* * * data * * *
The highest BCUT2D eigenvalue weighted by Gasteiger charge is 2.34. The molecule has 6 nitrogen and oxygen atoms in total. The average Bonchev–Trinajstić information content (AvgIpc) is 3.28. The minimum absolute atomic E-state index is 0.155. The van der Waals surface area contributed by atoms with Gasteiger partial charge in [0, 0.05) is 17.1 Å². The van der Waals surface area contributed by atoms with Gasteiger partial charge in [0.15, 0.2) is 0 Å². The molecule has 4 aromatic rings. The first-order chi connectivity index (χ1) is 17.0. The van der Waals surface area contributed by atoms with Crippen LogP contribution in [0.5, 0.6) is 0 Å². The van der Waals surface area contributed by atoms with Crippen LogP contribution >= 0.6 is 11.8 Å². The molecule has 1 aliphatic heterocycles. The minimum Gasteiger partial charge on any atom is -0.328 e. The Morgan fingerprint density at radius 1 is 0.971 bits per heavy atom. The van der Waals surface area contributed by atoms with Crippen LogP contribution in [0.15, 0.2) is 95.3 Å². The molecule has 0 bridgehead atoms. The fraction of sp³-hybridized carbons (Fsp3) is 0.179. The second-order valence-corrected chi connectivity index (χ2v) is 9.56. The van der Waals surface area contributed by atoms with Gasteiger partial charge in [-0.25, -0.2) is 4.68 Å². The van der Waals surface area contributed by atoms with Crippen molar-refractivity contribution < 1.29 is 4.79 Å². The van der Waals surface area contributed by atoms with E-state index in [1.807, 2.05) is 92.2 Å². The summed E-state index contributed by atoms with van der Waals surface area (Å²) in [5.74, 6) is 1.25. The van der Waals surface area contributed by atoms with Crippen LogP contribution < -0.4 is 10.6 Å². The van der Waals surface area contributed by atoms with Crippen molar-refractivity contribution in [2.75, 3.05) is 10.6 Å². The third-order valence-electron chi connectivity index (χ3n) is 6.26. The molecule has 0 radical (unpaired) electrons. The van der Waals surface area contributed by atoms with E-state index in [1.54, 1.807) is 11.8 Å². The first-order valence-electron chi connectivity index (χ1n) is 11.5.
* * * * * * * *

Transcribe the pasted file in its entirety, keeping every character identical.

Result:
The highest BCUT2D eigenvalue weighted by Gasteiger charge is 2.34. The molecule has 6 nitrogen and oxygen atoms in total. The average Bonchev–Trinajstić information content (AvgIpc) is 3.28. The minimum absolute atomic E-state index is 0.155. The van der Waals surface area contributed by atoms with Gasteiger partial charge in [0, 0.05) is 17.1 Å². The van der Waals surface area contributed by atoms with Gasteiger partial charge in [0.15, 0.2) is 0 Å². The molecule has 4 aromatic rings. The first-order chi connectivity index (χ1) is 17.0. The van der Waals surface area contributed by atoms with Crippen LogP contribution in [0.5, 0.6) is 0 Å². The van der Waals surface area contributed by atoms with Crippen LogP contribution >= 0.6 is 11.8 Å². The molecule has 1 aliphatic heterocycles. The minimum Gasteiger partial charge on any atom is -0.328 e. The Morgan fingerprint density at radius 1 is 0.971 bits per heavy atom. The van der Waals surface area contributed by atoms with Crippen LogP contribution in [0.15, 0.2) is 95.3 Å². The molecule has 0 bridgehead atoms. The fraction of sp³-hybridized carbons (Fsp3) is 0.179. The second-order valence-corrected chi connectivity index (χ2v) is 9.56. The van der Waals surface area contributed by atoms with Gasteiger partial charge in [-0.25, -0.2) is 4.68 Å². The van der Waals surface area contributed by atoms with Crippen molar-refractivity contribution < 1.29 is 4.79 Å². The van der Waals surface area contributed by atoms with E-state index in [1.807, 2.05) is 92.2 Å². The summed E-state index contributed by atoms with van der Waals surface area (Å²) in [5.74, 6) is 1.25. The van der Waals surface area contributed by atoms with Crippen LogP contribution < -0.4 is 10.6 Å². The van der Waals surface area contributed by atoms with Crippen molar-refractivity contribution in [2.75, 3.05) is 10.6 Å². The third-order valence-electron chi connectivity index (χ3n) is 6.26. The molecule has 0 radical (unpaired) electrons. The van der Waals surface area contributed by atoms with E-state index in [1.54, 1.807) is 11.8 Å². The first-order valence-electron chi connectivity index (χ1n) is 11.5.